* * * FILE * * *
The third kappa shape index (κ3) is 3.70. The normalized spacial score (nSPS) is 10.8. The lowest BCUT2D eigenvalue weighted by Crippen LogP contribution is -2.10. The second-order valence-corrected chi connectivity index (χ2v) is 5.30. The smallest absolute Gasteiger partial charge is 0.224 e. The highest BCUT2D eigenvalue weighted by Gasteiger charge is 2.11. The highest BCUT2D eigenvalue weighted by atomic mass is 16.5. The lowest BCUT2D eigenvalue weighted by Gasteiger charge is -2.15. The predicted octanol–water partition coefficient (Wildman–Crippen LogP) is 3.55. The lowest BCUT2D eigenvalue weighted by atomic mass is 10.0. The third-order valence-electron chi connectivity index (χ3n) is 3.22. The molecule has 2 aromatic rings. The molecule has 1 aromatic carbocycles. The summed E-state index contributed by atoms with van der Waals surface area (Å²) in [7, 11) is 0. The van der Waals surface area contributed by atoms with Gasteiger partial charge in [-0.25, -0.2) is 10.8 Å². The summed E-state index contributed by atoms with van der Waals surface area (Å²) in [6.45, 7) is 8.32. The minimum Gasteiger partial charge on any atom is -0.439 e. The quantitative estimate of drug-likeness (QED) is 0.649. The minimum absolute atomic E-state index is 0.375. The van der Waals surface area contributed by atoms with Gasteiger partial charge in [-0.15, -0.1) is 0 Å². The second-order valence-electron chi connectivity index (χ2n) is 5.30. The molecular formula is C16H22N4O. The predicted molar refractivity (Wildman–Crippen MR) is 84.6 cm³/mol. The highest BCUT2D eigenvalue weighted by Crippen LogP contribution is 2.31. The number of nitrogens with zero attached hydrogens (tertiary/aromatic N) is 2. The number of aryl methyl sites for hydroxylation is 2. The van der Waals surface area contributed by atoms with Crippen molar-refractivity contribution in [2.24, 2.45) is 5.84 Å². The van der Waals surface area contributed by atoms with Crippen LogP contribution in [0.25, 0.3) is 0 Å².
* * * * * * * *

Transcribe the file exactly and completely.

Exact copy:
The third kappa shape index (κ3) is 3.70. The normalized spacial score (nSPS) is 10.8. The lowest BCUT2D eigenvalue weighted by Crippen LogP contribution is -2.10. The second-order valence-corrected chi connectivity index (χ2v) is 5.30. The smallest absolute Gasteiger partial charge is 0.224 e. The highest BCUT2D eigenvalue weighted by Gasteiger charge is 2.11. The highest BCUT2D eigenvalue weighted by atomic mass is 16.5. The lowest BCUT2D eigenvalue weighted by Gasteiger charge is -2.15. The predicted octanol–water partition coefficient (Wildman–Crippen LogP) is 3.55. The lowest BCUT2D eigenvalue weighted by atomic mass is 10.0. The third-order valence-electron chi connectivity index (χ3n) is 3.22. The molecule has 2 aromatic rings. The molecule has 1 aromatic carbocycles. The summed E-state index contributed by atoms with van der Waals surface area (Å²) in [7, 11) is 0. The van der Waals surface area contributed by atoms with Gasteiger partial charge in [-0.25, -0.2) is 10.8 Å². The summed E-state index contributed by atoms with van der Waals surface area (Å²) in [6.45, 7) is 8.32. The minimum Gasteiger partial charge on any atom is -0.439 e. The quantitative estimate of drug-likeness (QED) is 0.649. The minimum absolute atomic E-state index is 0.375. The van der Waals surface area contributed by atoms with Gasteiger partial charge in [-0.15, -0.1) is 0 Å². The second-order valence-electron chi connectivity index (χ2n) is 5.30. The molecular formula is C16H22N4O. The predicted molar refractivity (Wildman–Crippen MR) is 84.6 cm³/mol. The highest BCUT2D eigenvalue weighted by Crippen LogP contribution is 2.31. The number of nitrogens with zero attached hydrogens (tertiary/aromatic N) is 2. The number of aryl methyl sites for hydroxylation is 2. The van der Waals surface area contributed by atoms with Crippen molar-refractivity contribution in [2.24, 2.45) is 5.84 Å². The van der Waals surface area contributed by atoms with Crippen LogP contribution in [0.25, 0.3) is 0 Å².